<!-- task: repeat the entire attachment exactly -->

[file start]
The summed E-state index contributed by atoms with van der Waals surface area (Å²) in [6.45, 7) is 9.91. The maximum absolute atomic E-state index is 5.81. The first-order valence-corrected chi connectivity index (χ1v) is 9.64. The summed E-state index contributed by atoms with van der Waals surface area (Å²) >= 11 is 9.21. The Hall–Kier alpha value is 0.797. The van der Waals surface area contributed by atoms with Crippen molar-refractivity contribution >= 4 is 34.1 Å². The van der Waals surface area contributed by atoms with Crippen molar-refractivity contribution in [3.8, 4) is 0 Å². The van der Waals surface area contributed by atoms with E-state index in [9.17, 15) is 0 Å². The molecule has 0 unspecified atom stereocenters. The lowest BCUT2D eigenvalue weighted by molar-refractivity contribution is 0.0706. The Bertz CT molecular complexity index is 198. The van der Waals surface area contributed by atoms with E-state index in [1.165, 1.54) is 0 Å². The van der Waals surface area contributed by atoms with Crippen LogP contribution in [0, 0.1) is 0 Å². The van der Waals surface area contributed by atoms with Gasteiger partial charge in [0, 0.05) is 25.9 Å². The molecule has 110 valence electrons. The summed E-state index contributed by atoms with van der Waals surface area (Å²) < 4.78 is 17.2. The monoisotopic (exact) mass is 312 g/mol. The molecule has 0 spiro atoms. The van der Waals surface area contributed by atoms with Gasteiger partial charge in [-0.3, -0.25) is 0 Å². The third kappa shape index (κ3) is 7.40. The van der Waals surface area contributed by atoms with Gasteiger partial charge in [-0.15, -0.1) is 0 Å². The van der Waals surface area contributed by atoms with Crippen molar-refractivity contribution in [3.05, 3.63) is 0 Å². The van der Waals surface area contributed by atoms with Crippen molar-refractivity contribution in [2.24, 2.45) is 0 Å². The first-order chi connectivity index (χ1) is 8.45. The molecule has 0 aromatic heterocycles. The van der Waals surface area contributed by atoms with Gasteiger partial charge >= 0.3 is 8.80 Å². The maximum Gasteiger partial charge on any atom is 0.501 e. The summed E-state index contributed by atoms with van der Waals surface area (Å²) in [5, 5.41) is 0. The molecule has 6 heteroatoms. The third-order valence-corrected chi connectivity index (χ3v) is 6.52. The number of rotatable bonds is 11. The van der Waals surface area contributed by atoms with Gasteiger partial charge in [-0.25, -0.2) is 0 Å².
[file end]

The summed E-state index contributed by atoms with van der Waals surface area (Å²) in [6.45, 7) is 9.91. The maximum absolute atomic E-state index is 5.81. The first-order valence-corrected chi connectivity index (χ1v) is 9.64. The summed E-state index contributed by atoms with van der Waals surface area (Å²) >= 11 is 9.21. The Hall–Kier alpha value is 0.797. The van der Waals surface area contributed by atoms with Crippen molar-refractivity contribution >= 4 is 34.1 Å². The van der Waals surface area contributed by atoms with Crippen molar-refractivity contribution in [3.8, 4) is 0 Å². The van der Waals surface area contributed by atoms with E-state index in [9.17, 15) is 0 Å². The molecule has 0 unspecified atom stereocenters. The lowest BCUT2D eigenvalue weighted by molar-refractivity contribution is 0.0706. The Bertz CT molecular complexity index is 198. The van der Waals surface area contributed by atoms with E-state index in [1.165, 1.54) is 0 Å². The van der Waals surface area contributed by atoms with Crippen LogP contribution in [0, 0.1) is 0 Å². The van der Waals surface area contributed by atoms with Gasteiger partial charge in [0, 0.05) is 25.9 Å². The molecule has 110 valence electrons. The summed E-state index contributed by atoms with van der Waals surface area (Å²) < 4.78 is 17.2. The monoisotopic (exact) mass is 312 g/mol. The molecule has 0 spiro atoms. The van der Waals surface area contributed by atoms with Gasteiger partial charge in [-0.3, -0.25) is 0 Å². The third kappa shape index (κ3) is 7.40. The van der Waals surface area contributed by atoms with Gasteiger partial charge in [-0.15, -0.1) is 0 Å². The van der Waals surface area contributed by atoms with Crippen molar-refractivity contribution in [3.05, 3.63) is 0 Å². The van der Waals surface area contributed by atoms with Crippen molar-refractivity contribution in [2.24, 2.45) is 0 Å². The first-order chi connectivity index (χ1) is 8.45. The molecule has 0 aromatic heterocycles. The van der Waals surface area contributed by atoms with Gasteiger partial charge >= 0.3 is 8.80 Å². The maximum Gasteiger partial charge on any atom is 0.501 e. The summed E-state index contributed by atoms with van der Waals surface area (Å²) in [5, 5.41) is 0. The molecule has 6 heteroatoms. The third-order valence-corrected chi connectivity index (χ3v) is 6.52. The number of rotatable bonds is 11. The van der Waals surface area contributed by atoms with Gasteiger partial charge in [-0.25, -0.2) is 0 Å².